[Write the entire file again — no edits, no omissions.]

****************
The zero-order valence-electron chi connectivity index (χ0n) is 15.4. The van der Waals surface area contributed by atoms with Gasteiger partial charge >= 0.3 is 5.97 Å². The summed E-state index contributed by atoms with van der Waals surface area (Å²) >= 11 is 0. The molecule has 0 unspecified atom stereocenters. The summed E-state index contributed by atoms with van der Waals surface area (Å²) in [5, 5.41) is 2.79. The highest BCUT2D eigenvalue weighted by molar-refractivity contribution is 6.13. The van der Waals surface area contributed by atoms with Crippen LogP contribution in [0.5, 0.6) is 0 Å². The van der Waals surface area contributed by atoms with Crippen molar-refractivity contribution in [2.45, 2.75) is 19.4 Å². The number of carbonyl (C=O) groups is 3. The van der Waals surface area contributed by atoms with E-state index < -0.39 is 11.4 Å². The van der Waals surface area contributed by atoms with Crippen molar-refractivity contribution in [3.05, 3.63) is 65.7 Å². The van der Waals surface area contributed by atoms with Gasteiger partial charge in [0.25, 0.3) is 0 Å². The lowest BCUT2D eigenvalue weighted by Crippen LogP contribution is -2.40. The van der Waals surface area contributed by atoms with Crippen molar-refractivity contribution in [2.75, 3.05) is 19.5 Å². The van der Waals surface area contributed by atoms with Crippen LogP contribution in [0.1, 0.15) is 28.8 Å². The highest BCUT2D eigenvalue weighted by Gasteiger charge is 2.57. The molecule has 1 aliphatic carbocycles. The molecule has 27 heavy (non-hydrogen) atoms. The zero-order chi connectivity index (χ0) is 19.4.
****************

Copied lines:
The zero-order valence-electron chi connectivity index (χ0n) is 15.4. The van der Waals surface area contributed by atoms with Gasteiger partial charge >= 0.3 is 5.97 Å². The summed E-state index contributed by atoms with van der Waals surface area (Å²) >= 11 is 0. The molecule has 0 unspecified atom stereocenters. The summed E-state index contributed by atoms with van der Waals surface area (Å²) in [5, 5.41) is 2.79. The highest BCUT2D eigenvalue weighted by molar-refractivity contribution is 6.13. The van der Waals surface area contributed by atoms with Crippen LogP contribution in [0.5, 0.6) is 0 Å². The van der Waals surface area contributed by atoms with Crippen molar-refractivity contribution in [2.45, 2.75) is 19.4 Å². The number of carbonyl (C=O) groups is 3. The van der Waals surface area contributed by atoms with E-state index < -0.39 is 11.4 Å². The van der Waals surface area contributed by atoms with Crippen molar-refractivity contribution in [3.05, 3.63) is 65.7 Å². The van der Waals surface area contributed by atoms with Gasteiger partial charge in [0.25, 0.3) is 0 Å². The lowest BCUT2D eigenvalue weighted by Crippen LogP contribution is -2.40. The van der Waals surface area contributed by atoms with Crippen molar-refractivity contribution in [2.75, 3.05) is 19.5 Å². The van der Waals surface area contributed by atoms with Crippen LogP contribution in [0.1, 0.15) is 28.8 Å². The highest BCUT2D eigenvalue weighted by Gasteiger charge is 2.57. The molecule has 1 aliphatic carbocycles. The molecule has 27 heavy (non-hydrogen) atoms. The zero-order chi connectivity index (χ0) is 19.4.